“I can’t believe I will be going to Luxembourg!” I screamed when I was notified of my Fulbright finalist status in March 2018. Finally, my hard work and determination had come to fruition and I would be soon embarking on a journey of a lifetime.
As I prepared for my departure, I was confident in my ability to adapt swiftly to a new culture and was certain that my experiences as an immigrant in America, beyond doubt, primed me for this new excursion. After all, I came to America as a young child from Haiti and assimilated to a new culture that was not only entirely different than what I was used to, but where the average person did not look like me. I thought to myself, I am a chameleon, if I can adjust from living in a poor country to thriving in a first-world nation—with many challenges of its own—then surely Luxembourg will be a breeze? And then, came September!
As soon as I landed in Luxembourg—I was faced with my first challenge—language. Having spent the first 11 years of my life speaking French, the language was one of my mother tongues. Regrettably, over time—my French speaking abilities dissipated—as there was no use for the language in daily life in America. Nonetheless, my understanding of the language remained but my conversational skills were nominal. Yet, I believed that communicating with locals in Luxembourg would not be so complex, that is, until the occasion finally arose. To my surprise, I became unusually timid and was apprehensive about how my French would be perceived by others. Overtime, I realized that much of the locals were just as uneasy with their English as I was with my French. This awareness helped to ease my discomfort and, to my amazement, revealed that many people in Luxembourg struggled with language as nearly half of the population are migrant. This would be the tip of the iceberg of my culture shock.
In America, I was always praised for my go-getter attitude and independence considering that intra-dependence is a highly prized characteristic, particularly, in the American professional world. On the contrary, I found interdependence to be, more so, the norm in Luxembourg. I was so accustomed to autonomy that navigating through such a collective society proved to be one of my most challenging tasks. Despite the hurdle of finding a happy median between intra and interdependence, I grew to appreciate a culture where the well-being of others was valued and self-care was conventional. I became accustomed to lounging in cafes with a hot cup of cappuccino and a slice of chocolate cake. I also learned about the many varieties of teas and their modes of preparations among others.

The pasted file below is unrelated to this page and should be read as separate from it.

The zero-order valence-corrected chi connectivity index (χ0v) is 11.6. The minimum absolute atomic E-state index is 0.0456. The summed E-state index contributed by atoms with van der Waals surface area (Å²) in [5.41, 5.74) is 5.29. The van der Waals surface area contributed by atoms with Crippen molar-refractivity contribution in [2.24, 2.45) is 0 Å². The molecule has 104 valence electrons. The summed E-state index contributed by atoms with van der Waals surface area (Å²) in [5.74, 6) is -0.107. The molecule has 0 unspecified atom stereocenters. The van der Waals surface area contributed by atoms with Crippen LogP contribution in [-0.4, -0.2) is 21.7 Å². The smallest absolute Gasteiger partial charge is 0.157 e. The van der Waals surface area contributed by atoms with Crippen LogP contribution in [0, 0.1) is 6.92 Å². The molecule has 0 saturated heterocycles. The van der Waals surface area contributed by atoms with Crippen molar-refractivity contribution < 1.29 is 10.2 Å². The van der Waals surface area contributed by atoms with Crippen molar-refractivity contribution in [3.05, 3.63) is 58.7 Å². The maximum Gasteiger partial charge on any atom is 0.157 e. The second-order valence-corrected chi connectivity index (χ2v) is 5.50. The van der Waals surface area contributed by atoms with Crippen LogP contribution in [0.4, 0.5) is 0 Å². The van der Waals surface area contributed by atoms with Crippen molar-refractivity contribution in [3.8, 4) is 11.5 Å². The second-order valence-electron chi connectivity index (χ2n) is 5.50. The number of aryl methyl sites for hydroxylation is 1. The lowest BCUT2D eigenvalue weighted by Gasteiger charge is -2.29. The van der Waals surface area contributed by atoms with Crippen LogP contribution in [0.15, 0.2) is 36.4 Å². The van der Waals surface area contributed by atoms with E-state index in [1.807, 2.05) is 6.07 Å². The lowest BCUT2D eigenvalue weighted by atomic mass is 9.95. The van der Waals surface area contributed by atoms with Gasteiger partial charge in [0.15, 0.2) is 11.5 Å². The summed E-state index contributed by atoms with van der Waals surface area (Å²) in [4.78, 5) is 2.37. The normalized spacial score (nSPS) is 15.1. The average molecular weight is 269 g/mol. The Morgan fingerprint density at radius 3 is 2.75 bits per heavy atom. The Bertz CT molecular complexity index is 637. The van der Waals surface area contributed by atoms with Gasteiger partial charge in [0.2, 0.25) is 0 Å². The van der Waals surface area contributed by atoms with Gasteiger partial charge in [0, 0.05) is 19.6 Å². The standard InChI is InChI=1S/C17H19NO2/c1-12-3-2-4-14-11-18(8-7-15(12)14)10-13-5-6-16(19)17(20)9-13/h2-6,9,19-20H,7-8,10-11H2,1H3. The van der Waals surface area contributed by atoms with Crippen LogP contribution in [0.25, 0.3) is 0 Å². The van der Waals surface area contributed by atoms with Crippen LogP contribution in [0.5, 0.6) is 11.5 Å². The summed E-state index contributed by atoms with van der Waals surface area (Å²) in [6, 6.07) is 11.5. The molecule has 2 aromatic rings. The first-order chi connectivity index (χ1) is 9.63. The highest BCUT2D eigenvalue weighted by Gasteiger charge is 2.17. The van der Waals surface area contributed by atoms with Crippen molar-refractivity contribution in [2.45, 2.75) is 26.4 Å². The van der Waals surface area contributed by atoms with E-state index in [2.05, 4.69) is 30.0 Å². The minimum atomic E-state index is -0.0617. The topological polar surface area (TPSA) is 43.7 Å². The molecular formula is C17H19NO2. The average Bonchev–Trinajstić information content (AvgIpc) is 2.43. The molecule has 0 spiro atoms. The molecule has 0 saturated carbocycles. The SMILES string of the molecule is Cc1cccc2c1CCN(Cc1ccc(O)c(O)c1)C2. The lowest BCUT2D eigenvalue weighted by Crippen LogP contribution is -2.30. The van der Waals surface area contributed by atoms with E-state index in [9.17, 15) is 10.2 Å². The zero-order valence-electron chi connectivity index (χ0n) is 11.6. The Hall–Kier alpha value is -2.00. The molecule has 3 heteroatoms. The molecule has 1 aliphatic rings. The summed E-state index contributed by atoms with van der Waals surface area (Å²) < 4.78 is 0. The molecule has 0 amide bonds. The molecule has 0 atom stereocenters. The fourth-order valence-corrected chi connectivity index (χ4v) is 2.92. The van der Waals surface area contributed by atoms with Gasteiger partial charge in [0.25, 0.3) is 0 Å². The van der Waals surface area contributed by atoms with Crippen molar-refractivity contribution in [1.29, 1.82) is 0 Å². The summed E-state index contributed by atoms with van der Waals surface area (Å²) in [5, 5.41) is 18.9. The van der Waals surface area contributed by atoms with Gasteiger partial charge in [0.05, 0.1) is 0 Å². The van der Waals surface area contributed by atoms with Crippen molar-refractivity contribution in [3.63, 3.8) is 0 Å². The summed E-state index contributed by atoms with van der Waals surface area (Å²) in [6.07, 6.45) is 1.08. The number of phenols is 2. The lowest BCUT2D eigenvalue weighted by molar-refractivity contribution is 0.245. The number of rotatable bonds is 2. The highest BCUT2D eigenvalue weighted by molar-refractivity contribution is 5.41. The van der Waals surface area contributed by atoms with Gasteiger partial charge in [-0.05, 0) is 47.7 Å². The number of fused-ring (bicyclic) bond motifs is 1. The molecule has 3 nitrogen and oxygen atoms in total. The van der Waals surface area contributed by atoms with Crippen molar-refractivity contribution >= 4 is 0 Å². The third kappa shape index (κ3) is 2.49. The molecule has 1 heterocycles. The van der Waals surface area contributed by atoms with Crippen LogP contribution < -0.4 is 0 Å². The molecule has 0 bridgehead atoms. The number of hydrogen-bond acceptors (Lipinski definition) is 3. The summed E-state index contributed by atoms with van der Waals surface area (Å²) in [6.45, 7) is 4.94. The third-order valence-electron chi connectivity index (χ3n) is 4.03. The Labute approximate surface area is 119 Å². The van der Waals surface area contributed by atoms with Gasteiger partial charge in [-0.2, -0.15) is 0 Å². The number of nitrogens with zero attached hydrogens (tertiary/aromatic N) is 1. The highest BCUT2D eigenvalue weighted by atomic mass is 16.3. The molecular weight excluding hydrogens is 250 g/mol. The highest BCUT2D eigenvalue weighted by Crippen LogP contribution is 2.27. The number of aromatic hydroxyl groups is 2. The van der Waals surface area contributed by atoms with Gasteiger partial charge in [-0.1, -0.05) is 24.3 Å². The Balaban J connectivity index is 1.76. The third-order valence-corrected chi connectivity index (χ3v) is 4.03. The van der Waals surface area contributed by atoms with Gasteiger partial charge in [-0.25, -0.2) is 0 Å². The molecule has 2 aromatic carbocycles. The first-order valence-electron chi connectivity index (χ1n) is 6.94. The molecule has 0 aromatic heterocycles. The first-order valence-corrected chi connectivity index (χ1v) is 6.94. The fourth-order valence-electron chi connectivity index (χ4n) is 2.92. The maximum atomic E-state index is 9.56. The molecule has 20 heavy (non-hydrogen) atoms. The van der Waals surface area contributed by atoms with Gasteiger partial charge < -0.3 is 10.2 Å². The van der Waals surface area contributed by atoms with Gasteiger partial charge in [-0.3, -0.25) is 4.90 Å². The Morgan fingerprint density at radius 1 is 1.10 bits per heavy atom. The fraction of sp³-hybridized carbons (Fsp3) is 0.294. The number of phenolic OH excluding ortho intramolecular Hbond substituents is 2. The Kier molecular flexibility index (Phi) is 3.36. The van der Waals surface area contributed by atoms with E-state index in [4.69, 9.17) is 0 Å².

Furthermore, through discourse, I found myself debunking many of the myths and misconceptions regarding the norms in America. For instance, many were stunned that I studied French, German and Spanish during my early years in school. Correspondingly, it was apparent to me that many, outside of America, were unaware that a number of secondary curriculums in the U.S. have language requirements other than English. Hence, my fondest memories in Luxembourg will forever be exposing others to an America that is vastly different from what is seen in mass media.
In addition, as a researcher, I had a unique opportunity to learn about the Luxembourg population through my own research, which explored the association between immigrant status and health outcomes. This project led me to the addictive and compulsive behavior (ACB) lab at the University of Luxembourg, where I was able to be a part of an amazing team, exchange ideas, collaborate with the National Institute of Minority Health and Health Disparities at NIH and visit the World Health Organization headquarters in Switzerland.
Overall, my experience in Luxembourg—in my perspective—brought forth a very important realization … representation matters. Akin to my experiences in other countries I’ve visited, I was readily assumed to be from Africa. Matter of fact, I could see a change in facial expressions as I disclosed that I was an American from Pennsylvania. It dawned upon me that I was not what was expected when the term “American” comes to mind. Accordingly, exemplifying the diversity of America, as a second-generation immigrant and Black woman, was remarkable to say the least. In my mind, I was a living, breathing depiction of the American dream—as I know it—strutting the streets of Luxembourg. Therefore, I will always be grateful for the support of the U.S. Embassy, the Belgium/Luxembourg Commission and the ACB lab for an incredible journey that I will always remember.
As a recipient of a Fulbright scholarship to Luxembourg, Launick Saint-Fort is spending the 2018-2019 academic year conducting research in public health. After completing a bachelor’s degree in Biochemistry and Molecular Biology at Penn State University, Launick spent two years at the National Institutes of Health conducting research in behavioral and population health as a Fellow. In Luxembourg, her research will investigate the impact of immigration on the state of tobacco in Luxembourg, particularly, the influence of country of origin on the heterogeneity in tobacco use behaviors.
Articles are written by Fulbright grantees and do not reflect the opinions of the Fulbright Commission, the grantees’ host institutions, or the U.S. Department of State.